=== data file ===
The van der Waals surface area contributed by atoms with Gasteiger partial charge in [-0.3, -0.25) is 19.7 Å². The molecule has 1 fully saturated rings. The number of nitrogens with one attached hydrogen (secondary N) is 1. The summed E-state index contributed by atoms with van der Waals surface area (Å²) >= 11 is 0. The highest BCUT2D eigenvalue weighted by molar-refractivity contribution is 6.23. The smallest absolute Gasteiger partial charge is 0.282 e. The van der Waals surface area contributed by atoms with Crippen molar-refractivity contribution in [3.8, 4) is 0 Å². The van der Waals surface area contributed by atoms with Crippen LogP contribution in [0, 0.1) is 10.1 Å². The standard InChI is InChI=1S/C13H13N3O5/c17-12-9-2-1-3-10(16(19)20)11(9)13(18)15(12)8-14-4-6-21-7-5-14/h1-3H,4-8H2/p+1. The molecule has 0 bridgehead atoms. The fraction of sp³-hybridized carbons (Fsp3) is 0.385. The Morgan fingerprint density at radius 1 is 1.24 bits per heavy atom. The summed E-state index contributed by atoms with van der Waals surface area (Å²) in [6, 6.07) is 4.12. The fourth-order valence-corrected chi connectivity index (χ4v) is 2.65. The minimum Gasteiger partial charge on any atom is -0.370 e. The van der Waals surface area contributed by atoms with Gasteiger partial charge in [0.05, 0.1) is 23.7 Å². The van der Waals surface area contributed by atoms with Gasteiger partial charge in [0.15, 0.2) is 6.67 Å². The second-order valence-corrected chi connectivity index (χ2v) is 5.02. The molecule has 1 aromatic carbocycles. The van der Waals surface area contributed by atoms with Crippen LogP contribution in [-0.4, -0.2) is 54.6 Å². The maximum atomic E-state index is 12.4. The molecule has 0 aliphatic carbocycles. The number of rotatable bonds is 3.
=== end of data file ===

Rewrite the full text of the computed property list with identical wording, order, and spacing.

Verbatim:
The van der Waals surface area contributed by atoms with Gasteiger partial charge in [-0.3, -0.25) is 19.7 Å². The molecule has 1 fully saturated rings. The number of nitrogens with one attached hydrogen (secondary N) is 1. The summed E-state index contributed by atoms with van der Waals surface area (Å²) >= 11 is 0. The highest BCUT2D eigenvalue weighted by molar-refractivity contribution is 6.23. The smallest absolute Gasteiger partial charge is 0.282 e. The van der Waals surface area contributed by atoms with Crippen molar-refractivity contribution in [3.8, 4) is 0 Å². The van der Waals surface area contributed by atoms with Crippen LogP contribution in [0, 0.1) is 10.1 Å². The standard InChI is InChI=1S/C13H13N3O5/c17-12-9-2-1-3-10(16(19)20)11(9)13(18)15(12)8-14-4-6-21-7-5-14/h1-3H,4-8H2/p+1. The molecule has 0 bridgehead atoms. The fraction of sp³-hybridized carbons (Fsp3) is 0.385. The Morgan fingerprint density at radius 1 is 1.24 bits per heavy atom. The summed E-state index contributed by atoms with van der Waals surface area (Å²) in [6, 6.07) is 4.12. The fourth-order valence-corrected chi connectivity index (χ4v) is 2.65. The minimum Gasteiger partial charge on any atom is -0.370 e. The van der Waals surface area contributed by atoms with Gasteiger partial charge in [0.05, 0.1) is 23.7 Å². The van der Waals surface area contributed by atoms with Gasteiger partial charge in [0.15, 0.2) is 6.67 Å². The second-order valence-corrected chi connectivity index (χ2v) is 5.02. The molecule has 1 aromatic carbocycles. The van der Waals surface area contributed by atoms with Crippen LogP contribution in [-0.4, -0.2) is 54.6 Å². The maximum atomic E-state index is 12.4. The molecule has 0 aliphatic carbocycles. The number of rotatable bonds is 3.